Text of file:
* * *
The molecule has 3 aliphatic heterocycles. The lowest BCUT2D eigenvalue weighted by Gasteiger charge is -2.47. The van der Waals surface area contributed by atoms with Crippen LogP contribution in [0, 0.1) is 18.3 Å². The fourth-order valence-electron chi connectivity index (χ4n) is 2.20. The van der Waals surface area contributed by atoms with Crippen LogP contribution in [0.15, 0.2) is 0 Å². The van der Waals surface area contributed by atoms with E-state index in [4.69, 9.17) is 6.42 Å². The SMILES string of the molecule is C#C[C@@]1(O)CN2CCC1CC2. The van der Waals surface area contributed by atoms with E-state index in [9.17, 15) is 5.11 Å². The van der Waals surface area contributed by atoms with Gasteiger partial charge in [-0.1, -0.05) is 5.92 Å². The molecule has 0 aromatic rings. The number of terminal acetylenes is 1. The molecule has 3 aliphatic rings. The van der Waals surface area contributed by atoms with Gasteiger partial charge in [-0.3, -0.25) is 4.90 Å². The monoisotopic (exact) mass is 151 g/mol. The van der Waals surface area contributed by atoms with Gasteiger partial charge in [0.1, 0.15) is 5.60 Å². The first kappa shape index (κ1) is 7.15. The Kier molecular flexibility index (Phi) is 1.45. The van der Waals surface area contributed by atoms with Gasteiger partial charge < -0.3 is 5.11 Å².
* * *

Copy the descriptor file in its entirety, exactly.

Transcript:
The molecule has 3 aliphatic heterocycles. The lowest BCUT2D eigenvalue weighted by Gasteiger charge is -2.47. The van der Waals surface area contributed by atoms with Crippen LogP contribution in [0, 0.1) is 18.3 Å². The fourth-order valence-electron chi connectivity index (χ4n) is 2.20. The van der Waals surface area contributed by atoms with Crippen LogP contribution in [0.15, 0.2) is 0 Å². The van der Waals surface area contributed by atoms with E-state index in [4.69, 9.17) is 6.42 Å². The SMILES string of the molecule is C#C[C@@]1(O)CN2CCC1CC2. The van der Waals surface area contributed by atoms with E-state index in [9.17, 15) is 5.11 Å². The van der Waals surface area contributed by atoms with Gasteiger partial charge in [-0.1, -0.05) is 5.92 Å². The molecule has 0 aromatic rings. The number of terminal acetylenes is 1. The molecule has 3 aliphatic rings. The van der Waals surface area contributed by atoms with Gasteiger partial charge in [-0.3, -0.25) is 4.90 Å². The monoisotopic (exact) mass is 151 g/mol. The van der Waals surface area contributed by atoms with Gasteiger partial charge in [0.1, 0.15) is 5.60 Å². The first kappa shape index (κ1) is 7.15. The Kier molecular flexibility index (Phi) is 1.45. The van der Waals surface area contributed by atoms with Gasteiger partial charge < -0.3 is 5.11 Å².